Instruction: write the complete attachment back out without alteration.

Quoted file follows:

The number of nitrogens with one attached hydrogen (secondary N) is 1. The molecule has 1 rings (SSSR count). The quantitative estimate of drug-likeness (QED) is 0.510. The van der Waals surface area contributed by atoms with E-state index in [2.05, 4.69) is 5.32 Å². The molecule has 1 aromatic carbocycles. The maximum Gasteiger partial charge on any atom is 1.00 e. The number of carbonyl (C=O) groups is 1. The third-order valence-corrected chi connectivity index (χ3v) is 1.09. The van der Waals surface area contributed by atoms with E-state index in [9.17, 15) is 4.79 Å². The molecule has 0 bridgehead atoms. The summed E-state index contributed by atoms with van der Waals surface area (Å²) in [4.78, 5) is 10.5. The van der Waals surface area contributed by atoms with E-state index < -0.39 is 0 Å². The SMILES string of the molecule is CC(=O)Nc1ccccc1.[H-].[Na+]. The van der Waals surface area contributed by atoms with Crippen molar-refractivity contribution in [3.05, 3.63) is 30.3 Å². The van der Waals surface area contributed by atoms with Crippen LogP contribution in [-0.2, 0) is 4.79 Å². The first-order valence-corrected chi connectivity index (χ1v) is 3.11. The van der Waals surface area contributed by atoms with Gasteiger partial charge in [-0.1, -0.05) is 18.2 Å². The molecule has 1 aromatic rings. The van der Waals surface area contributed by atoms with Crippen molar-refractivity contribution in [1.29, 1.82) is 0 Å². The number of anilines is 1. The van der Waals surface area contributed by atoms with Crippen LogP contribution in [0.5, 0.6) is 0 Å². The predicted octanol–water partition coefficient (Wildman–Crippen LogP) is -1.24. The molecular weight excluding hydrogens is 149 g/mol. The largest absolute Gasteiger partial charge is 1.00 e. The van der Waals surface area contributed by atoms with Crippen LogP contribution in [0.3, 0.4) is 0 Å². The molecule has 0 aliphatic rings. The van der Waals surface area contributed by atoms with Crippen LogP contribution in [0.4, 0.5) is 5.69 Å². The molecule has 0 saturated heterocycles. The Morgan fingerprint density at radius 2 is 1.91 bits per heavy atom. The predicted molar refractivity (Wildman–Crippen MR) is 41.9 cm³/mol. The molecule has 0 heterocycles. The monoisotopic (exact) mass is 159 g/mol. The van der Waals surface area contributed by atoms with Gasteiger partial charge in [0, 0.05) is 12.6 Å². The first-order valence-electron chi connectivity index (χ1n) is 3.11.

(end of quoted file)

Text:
The number of nitrogens with one attached hydrogen (secondary N) is 1. The molecule has 1 rings (SSSR count). The quantitative estimate of drug-likeness (QED) is 0.510. The van der Waals surface area contributed by atoms with E-state index in [2.05, 4.69) is 5.32 Å². The molecule has 1 aromatic carbocycles. The maximum Gasteiger partial charge on any atom is 1.00 e. The number of carbonyl (C=O) groups is 1. The third-order valence-corrected chi connectivity index (χ3v) is 1.09. The van der Waals surface area contributed by atoms with E-state index in [9.17, 15) is 4.79 Å². The molecule has 0 bridgehead atoms. The summed E-state index contributed by atoms with van der Waals surface area (Å²) in [4.78, 5) is 10.5. The van der Waals surface area contributed by atoms with E-state index < -0.39 is 0 Å². The SMILES string of the molecule is CC(=O)Nc1ccccc1.[H-].[Na+]. The van der Waals surface area contributed by atoms with Crippen molar-refractivity contribution in [3.05, 3.63) is 30.3 Å². The van der Waals surface area contributed by atoms with Crippen LogP contribution in [-0.2, 0) is 4.79 Å². The first-order valence-corrected chi connectivity index (χ1v) is 3.11. The van der Waals surface area contributed by atoms with Gasteiger partial charge in [-0.1, -0.05) is 18.2 Å². The molecule has 1 aromatic rings. The van der Waals surface area contributed by atoms with Crippen molar-refractivity contribution in [1.29, 1.82) is 0 Å². The number of anilines is 1. The van der Waals surface area contributed by atoms with Crippen LogP contribution in [0.5, 0.6) is 0 Å². The predicted octanol–water partition coefficient (Wildman–Crippen LogP) is -1.24. The molecular weight excluding hydrogens is 149 g/mol. The largest absolute Gasteiger partial charge is 1.00 e. The van der Waals surface area contributed by atoms with Crippen LogP contribution in [0.3, 0.4) is 0 Å². The molecule has 0 aliphatic rings. The van der Waals surface area contributed by atoms with Crippen LogP contribution in [0.4, 0.5) is 5.69 Å². The molecule has 0 saturated heterocycles. The Morgan fingerprint density at radius 2 is 1.91 bits per heavy atom. The predicted molar refractivity (Wildman–Crippen MR) is 41.9 cm³/mol. The molecule has 0 heterocycles. The monoisotopic (exact) mass is 159 g/mol. The van der Waals surface area contributed by atoms with Gasteiger partial charge in [0, 0.05) is 12.6 Å². The first-order valence-electron chi connectivity index (χ1n) is 3.11.